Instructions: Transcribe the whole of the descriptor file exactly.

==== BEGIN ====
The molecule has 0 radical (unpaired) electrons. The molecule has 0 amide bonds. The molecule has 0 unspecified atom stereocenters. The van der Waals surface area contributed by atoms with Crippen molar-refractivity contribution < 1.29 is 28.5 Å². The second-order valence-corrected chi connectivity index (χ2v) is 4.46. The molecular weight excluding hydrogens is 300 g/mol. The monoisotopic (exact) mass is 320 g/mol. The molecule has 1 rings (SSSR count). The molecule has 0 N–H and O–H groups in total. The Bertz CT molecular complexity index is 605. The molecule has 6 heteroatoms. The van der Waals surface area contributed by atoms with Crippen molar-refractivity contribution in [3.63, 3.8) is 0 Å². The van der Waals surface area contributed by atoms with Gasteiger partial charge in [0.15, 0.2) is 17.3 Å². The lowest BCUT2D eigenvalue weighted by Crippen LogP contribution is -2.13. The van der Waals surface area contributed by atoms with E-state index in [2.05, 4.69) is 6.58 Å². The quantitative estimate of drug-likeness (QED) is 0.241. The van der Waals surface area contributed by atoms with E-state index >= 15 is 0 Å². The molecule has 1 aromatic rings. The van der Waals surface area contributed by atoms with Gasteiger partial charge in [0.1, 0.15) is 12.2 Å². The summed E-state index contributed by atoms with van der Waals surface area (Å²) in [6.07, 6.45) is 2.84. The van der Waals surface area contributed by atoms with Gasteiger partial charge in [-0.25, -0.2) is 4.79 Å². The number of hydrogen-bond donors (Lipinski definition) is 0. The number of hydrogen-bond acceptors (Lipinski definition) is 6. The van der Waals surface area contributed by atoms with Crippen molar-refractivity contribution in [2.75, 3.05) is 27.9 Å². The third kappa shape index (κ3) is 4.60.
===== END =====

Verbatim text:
The molecule has 0 radical (unpaired) electrons. The molecule has 0 amide bonds. The molecule has 0 unspecified atom stereocenters. The van der Waals surface area contributed by atoms with Crippen molar-refractivity contribution < 1.29 is 28.5 Å². The second-order valence-corrected chi connectivity index (χ2v) is 4.46. The molecular weight excluding hydrogens is 300 g/mol. The monoisotopic (exact) mass is 320 g/mol. The molecule has 1 rings (SSSR count). The molecule has 0 N–H and O–H groups in total. The Bertz CT molecular complexity index is 605. The molecule has 6 heteroatoms. The van der Waals surface area contributed by atoms with Crippen molar-refractivity contribution in [3.63, 3.8) is 0 Å². The van der Waals surface area contributed by atoms with Gasteiger partial charge in [0.15, 0.2) is 17.3 Å². The lowest BCUT2D eigenvalue weighted by Crippen LogP contribution is -2.13. The van der Waals surface area contributed by atoms with E-state index in [2.05, 4.69) is 6.58 Å². The quantitative estimate of drug-likeness (QED) is 0.241. The van der Waals surface area contributed by atoms with E-state index >= 15 is 0 Å². The molecule has 1 aromatic rings. The van der Waals surface area contributed by atoms with Gasteiger partial charge in [0.1, 0.15) is 12.2 Å². The summed E-state index contributed by atoms with van der Waals surface area (Å²) in [6.07, 6.45) is 2.84. The van der Waals surface area contributed by atoms with Gasteiger partial charge in [-0.25, -0.2) is 4.79 Å². The number of hydrogen-bond donors (Lipinski definition) is 0. The number of hydrogen-bond acceptors (Lipinski definition) is 6. The van der Waals surface area contributed by atoms with Crippen molar-refractivity contribution in [2.75, 3.05) is 27.9 Å². The third kappa shape index (κ3) is 4.60.